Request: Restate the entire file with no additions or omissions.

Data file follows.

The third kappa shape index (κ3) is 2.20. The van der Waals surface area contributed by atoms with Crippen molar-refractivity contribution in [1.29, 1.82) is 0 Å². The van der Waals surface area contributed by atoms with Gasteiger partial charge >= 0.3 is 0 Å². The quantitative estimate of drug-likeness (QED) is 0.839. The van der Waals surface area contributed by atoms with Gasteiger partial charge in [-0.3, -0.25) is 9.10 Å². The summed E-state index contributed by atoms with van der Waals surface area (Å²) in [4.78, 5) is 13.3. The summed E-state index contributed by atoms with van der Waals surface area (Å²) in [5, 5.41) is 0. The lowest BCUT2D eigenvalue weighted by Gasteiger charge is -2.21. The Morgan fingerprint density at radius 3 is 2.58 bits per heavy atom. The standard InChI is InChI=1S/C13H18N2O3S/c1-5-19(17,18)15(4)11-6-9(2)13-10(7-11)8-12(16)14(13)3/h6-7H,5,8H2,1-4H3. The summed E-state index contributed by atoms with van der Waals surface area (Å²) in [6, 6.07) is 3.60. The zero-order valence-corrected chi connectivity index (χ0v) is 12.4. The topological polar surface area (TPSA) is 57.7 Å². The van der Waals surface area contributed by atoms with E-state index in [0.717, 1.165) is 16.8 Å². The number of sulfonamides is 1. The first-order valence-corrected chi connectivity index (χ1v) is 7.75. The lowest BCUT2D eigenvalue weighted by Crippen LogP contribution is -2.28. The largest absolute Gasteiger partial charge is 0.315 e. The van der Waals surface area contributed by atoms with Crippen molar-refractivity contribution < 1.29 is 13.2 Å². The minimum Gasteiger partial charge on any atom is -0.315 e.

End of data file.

The third kappa shape index (κ3) is 2.20. The van der Waals surface area contributed by atoms with Crippen molar-refractivity contribution in [1.29, 1.82) is 0 Å². The van der Waals surface area contributed by atoms with Gasteiger partial charge >= 0.3 is 0 Å². The quantitative estimate of drug-likeness (QED) is 0.839. The van der Waals surface area contributed by atoms with Gasteiger partial charge in [-0.3, -0.25) is 9.10 Å². The summed E-state index contributed by atoms with van der Waals surface area (Å²) in [4.78, 5) is 13.3. The summed E-state index contributed by atoms with van der Waals surface area (Å²) in [5, 5.41) is 0. The lowest BCUT2D eigenvalue weighted by Gasteiger charge is -2.21. The Morgan fingerprint density at radius 3 is 2.58 bits per heavy atom. The standard InChI is InChI=1S/C13H18N2O3S/c1-5-19(17,18)15(4)11-6-9(2)13-10(7-11)8-12(16)14(13)3/h6-7H,5,8H2,1-4H3. The summed E-state index contributed by atoms with van der Waals surface area (Å²) in [6, 6.07) is 3.60. The zero-order valence-corrected chi connectivity index (χ0v) is 12.4. The topological polar surface area (TPSA) is 57.7 Å². The van der Waals surface area contributed by atoms with E-state index in [0.717, 1.165) is 16.8 Å². The number of sulfonamides is 1. The first-order valence-corrected chi connectivity index (χ1v) is 7.75. The lowest BCUT2D eigenvalue weighted by Crippen LogP contribution is -2.28. The largest absolute Gasteiger partial charge is 0.315 e. The van der Waals surface area contributed by atoms with Crippen molar-refractivity contribution < 1.29 is 13.2 Å². The minimum Gasteiger partial charge on any atom is -0.315 e.